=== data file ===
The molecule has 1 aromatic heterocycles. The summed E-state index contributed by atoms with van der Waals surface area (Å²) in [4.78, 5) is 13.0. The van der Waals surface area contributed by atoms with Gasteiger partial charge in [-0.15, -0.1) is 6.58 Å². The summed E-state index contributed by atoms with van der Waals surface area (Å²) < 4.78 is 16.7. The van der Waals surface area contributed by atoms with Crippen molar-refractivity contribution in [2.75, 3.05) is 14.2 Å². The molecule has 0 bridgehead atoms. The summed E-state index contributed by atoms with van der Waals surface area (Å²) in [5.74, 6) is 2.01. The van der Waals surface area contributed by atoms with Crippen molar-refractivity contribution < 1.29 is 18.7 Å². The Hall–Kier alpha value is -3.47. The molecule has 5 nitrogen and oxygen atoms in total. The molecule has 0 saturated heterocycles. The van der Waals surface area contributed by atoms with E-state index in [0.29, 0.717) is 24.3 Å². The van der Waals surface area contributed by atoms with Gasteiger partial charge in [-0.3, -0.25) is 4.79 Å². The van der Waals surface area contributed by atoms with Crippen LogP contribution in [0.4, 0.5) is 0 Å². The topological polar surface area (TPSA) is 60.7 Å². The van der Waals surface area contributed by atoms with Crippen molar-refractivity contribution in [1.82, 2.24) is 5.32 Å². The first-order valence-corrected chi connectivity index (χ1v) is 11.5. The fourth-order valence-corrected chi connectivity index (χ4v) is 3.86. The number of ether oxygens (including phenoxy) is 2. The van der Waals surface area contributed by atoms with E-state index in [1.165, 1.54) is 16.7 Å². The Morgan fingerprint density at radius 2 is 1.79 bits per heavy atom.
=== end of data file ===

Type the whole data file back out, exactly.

The molecule has 1 aromatic heterocycles. The summed E-state index contributed by atoms with van der Waals surface area (Å²) in [4.78, 5) is 13.0. The van der Waals surface area contributed by atoms with Gasteiger partial charge in [-0.15, -0.1) is 6.58 Å². The summed E-state index contributed by atoms with van der Waals surface area (Å²) < 4.78 is 16.7. The van der Waals surface area contributed by atoms with Crippen molar-refractivity contribution in [2.75, 3.05) is 14.2 Å². The molecule has 0 bridgehead atoms. The summed E-state index contributed by atoms with van der Waals surface area (Å²) in [5.74, 6) is 2.01. The van der Waals surface area contributed by atoms with Crippen molar-refractivity contribution < 1.29 is 18.7 Å². The Hall–Kier alpha value is -3.47. The molecule has 5 nitrogen and oxygen atoms in total. The molecule has 0 saturated heterocycles. The van der Waals surface area contributed by atoms with E-state index in [0.29, 0.717) is 24.3 Å². The van der Waals surface area contributed by atoms with Gasteiger partial charge in [-0.3, -0.25) is 4.79 Å². The van der Waals surface area contributed by atoms with Crippen LogP contribution in [0.4, 0.5) is 0 Å². The topological polar surface area (TPSA) is 60.7 Å². The van der Waals surface area contributed by atoms with Crippen molar-refractivity contribution in [1.82, 2.24) is 5.32 Å². The first-order valence-corrected chi connectivity index (χ1v) is 11.5. The fourth-order valence-corrected chi connectivity index (χ4v) is 3.86. The number of ether oxygens (including phenoxy) is 2. The van der Waals surface area contributed by atoms with E-state index in [1.165, 1.54) is 16.7 Å². The Morgan fingerprint density at radius 2 is 1.79 bits per heavy atom.